Scores of men dressed in balaclavas boarded a train in Sydney on Australia Day, leading to a police operation and several arrests after the train was terminated at North Sydney station.
NSW Police confirmed on Friday evening its operation had concluded, but it was continuing to investigate the incident. It said the group of about 61 people in disguises were carrying a number of items, including shields and a flag.
“On arrival, members of the public were directed to leave the train while officers boarded,” police said. Six people were arrested and were assisting police with inquiries at Chatswood Police Station. Two of them have been released and issued Rail infringement notices for offensive behaviour, along with 55 other men.
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Police also seized the items they were carrying.
Photos posted to social media on Friday afternoon showed the group, all dressed in black, and police on board the train.
Police were seen on the train on Friday. Credit: XA group of men dressed in balaclavas and holding Australian flags have boarded a train in Sydney, sparking a police operation. Credit: Supplied
It’s understood the group are members of the Nationalist Socialist Network, which the Australian Government has listed as a neo-Nazi extremist organisation.
A police officer was captured on video serving the group a move-on order from Australia Day events in the city of Sydney.
“I believe your presence in the Sydney City local government area poses a serious risk to public safety,” the officer said in the video. “This is based on your ideological links, including your associates, your previous attendance and ideologically motivated public order incidents, your criminal history of assaulting members of the public and your goal of intimidating and provoking people.”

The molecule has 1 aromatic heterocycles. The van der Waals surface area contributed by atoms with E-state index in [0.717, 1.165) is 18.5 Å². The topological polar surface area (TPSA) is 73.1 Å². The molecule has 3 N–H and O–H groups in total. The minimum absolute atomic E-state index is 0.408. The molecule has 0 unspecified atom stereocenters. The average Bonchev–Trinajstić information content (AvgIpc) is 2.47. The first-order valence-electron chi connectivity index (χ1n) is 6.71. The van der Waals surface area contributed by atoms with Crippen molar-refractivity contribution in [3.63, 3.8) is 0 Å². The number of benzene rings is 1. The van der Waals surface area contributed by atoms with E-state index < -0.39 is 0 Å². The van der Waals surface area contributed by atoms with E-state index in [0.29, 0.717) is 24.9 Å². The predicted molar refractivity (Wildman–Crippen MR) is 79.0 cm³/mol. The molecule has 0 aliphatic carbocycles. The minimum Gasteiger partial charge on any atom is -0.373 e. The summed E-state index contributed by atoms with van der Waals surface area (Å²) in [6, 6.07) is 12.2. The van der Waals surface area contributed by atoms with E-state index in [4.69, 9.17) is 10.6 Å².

The group later convened at St Peters Park, where they were met by police again. One of them was captured on video saying, “the police won’t let us celebrate Australia Day”.
The group convened at St Peters Park. Credit: 7NEWSA police officer was captured on video serving the group a ban from Australia Day events in the city of Sydney. Credit: Supplied
NSW Premier Chris Minn condemned the group’s actions. “There is absolutely no tolerance for this behaviour,” he said. “Normal people don’t celebrate Australia Day with a balaclava on. Due to great police work millions of Aussie were able to celebrate and come together without a potentially ugly confrontation.”
Executive Council of Australian Jewry co-CEO Alex Ryvchin also addressed the incident. “It is shocking to see a gang of neo-Nazis roaming freely through our streets. The police were right to restrain them to prevent any possibility of violence,” Ryvchin said in a statement.